Microsoft’s recent inclusion of widget facilities in their new operating system, their just announced purchase of a major on-line advertising agency, their discussions with Yahoo about a merger or association, and Popfly are not separate facts; they are not linked coincidently. Each of these facts point to an overall strategy; Microsoft wants to be at the forefront of the move to Internet carried one-on-one advertising.

Marketing specialists agree – the Internet is the growth media for advertising. The Internet offers advertisers a wide variety of ways to discover what net surfers like and aim advertising directly at them according to their known interests. The Internet will not eliminate TV, radio, print, point-of sale or other advertising media, but it will make a big dent in the advertising dollars spent for all other advertising. Many marketing experts predict that Internet-based advertising will, in time, become the biggest game in town.

The interconnections and implications of all these developments are rather difficult to sort out just yet. When Sir Walter Scott wrote, “Oh what a tangled web we weave…”, today’s Web was still many years in the future, so he had no idea how unintentionally prophetic he was. Still, certain connections can be made and some facts tied together into a plausible scenario.
I can imagine a not so distant future where blogs – many amateurs, but many professionally produced by or for companies – populate the Web. Much if not most of the material is ‘mashed up’, taken from links to other sites. The blogs are often hosted by an on-line blog publishing service that is paid for by advertisers. The blogs are loaded with widgets that direct traffic through an on-line ‘click-audit’ site to the final destination. The click-auditors mine the data they accumulate to determine the sort of tastes the viewers of each blog tend to have and directs the appropriate ads to these blogs.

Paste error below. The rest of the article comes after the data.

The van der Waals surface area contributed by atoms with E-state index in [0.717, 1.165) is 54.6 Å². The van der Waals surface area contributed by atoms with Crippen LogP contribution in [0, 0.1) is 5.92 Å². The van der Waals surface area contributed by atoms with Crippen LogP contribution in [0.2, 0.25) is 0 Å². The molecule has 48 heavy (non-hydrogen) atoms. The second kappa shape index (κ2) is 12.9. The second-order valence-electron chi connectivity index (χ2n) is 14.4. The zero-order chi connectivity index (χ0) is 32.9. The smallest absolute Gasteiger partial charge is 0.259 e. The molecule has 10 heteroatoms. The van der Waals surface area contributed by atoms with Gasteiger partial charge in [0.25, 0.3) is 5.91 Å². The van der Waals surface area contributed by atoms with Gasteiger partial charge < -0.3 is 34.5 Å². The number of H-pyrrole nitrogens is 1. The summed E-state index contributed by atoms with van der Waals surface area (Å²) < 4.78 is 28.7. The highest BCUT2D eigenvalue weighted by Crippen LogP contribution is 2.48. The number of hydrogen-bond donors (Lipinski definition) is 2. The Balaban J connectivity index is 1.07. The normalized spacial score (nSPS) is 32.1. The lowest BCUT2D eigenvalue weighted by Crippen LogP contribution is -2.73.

Really popular blogs that attract people with expensive tastes and fat wallets will command top dollar for the ads they carry, and the revenue will be shared by the bloggers, the publishers, the click auditors, the on-line ad agencies, the content producers and, no doubt, a number of other service specialists that have yet to be invented. Producers, even advertisers that want to attract more viewers to their ads, will provide content aimed specifically at a popular blog’s viewers.